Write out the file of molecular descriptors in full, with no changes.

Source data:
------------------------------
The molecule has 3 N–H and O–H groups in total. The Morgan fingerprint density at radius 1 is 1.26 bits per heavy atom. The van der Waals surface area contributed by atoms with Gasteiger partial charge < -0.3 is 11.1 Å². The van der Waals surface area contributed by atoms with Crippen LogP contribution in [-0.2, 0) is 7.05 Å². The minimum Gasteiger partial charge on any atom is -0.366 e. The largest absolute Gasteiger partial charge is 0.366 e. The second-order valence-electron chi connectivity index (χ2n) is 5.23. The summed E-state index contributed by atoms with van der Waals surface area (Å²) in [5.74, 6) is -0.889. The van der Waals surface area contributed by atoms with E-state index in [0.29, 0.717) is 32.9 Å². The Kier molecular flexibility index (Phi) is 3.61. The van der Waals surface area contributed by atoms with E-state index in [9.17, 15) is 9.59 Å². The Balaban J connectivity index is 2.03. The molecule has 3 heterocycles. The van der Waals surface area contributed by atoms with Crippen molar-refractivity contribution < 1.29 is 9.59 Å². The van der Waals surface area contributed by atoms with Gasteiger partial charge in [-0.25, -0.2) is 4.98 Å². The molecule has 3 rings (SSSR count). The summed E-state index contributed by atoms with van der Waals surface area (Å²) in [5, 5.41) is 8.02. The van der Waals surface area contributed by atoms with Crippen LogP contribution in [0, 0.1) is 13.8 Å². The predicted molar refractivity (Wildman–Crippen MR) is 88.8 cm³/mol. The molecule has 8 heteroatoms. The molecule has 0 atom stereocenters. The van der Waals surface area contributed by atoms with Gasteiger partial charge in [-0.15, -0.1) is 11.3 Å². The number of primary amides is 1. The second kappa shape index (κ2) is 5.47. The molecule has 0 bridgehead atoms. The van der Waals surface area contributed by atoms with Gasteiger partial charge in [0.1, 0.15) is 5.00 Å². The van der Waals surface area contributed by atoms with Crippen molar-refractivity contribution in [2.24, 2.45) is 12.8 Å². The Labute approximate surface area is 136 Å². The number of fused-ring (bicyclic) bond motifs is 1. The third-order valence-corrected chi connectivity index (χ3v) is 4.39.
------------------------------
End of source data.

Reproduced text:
The molecule has 3 N–H and O–H groups in total. The Morgan fingerprint density at radius 1 is 1.26 bits per heavy atom. The van der Waals surface area contributed by atoms with Gasteiger partial charge < -0.3 is 11.1 Å². The van der Waals surface area contributed by atoms with Crippen LogP contribution in [-0.2, 0) is 7.05 Å². The minimum Gasteiger partial charge on any atom is -0.366 e. The largest absolute Gasteiger partial charge is 0.366 e. The second-order valence-electron chi connectivity index (χ2n) is 5.23. The summed E-state index contributed by atoms with van der Waals surface area (Å²) in [5.74, 6) is -0.889. The van der Waals surface area contributed by atoms with E-state index in [0.29, 0.717) is 32.9 Å². The Kier molecular flexibility index (Phi) is 3.61. The van der Waals surface area contributed by atoms with E-state index in [9.17, 15) is 9.59 Å². The Balaban J connectivity index is 2.03. The molecule has 3 heterocycles. The van der Waals surface area contributed by atoms with Crippen molar-refractivity contribution < 1.29 is 9.59 Å². The van der Waals surface area contributed by atoms with Gasteiger partial charge in [-0.25, -0.2) is 4.98 Å². The molecule has 3 rings (SSSR count). The summed E-state index contributed by atoms with van der Waals surface area (Å²) in [5, 5.41) is 8.02. The van der Waals surface area contributed by atoms with Crippen LogP contribution in [0, 0.1) is 13.8 Å². The predicted molar refractivity (Wildman–Crippen MR) is 88.8 cm³/mol. The molecule has 8 heteroatoms. The molecule has 0 atom stereocenters. The van der Waals surface area contributed by atoms with Gasteiger partial charge in [-0.15, -0.1) is 11.3 Å². The number of primary amides is 1. The second kappa shape index (κ2) is 5.47. The molecule has 0 bridgehead atoms. The van der Waals surface area contributed by atoms with Gasteiger partial charge in [0.1, 0.15) is 5.00 Å². The van der Waals surface area contributed by atoms with Crippen molar-refractivity contribution in [2.24, 2.45) is 12.8 Å². The Labute approximate surface area is 136 Å². The number of fused-ring (bicyclic) bond motifs is 1. The third-order valence-corrected chi connectivity index (χ3v) is 4.39.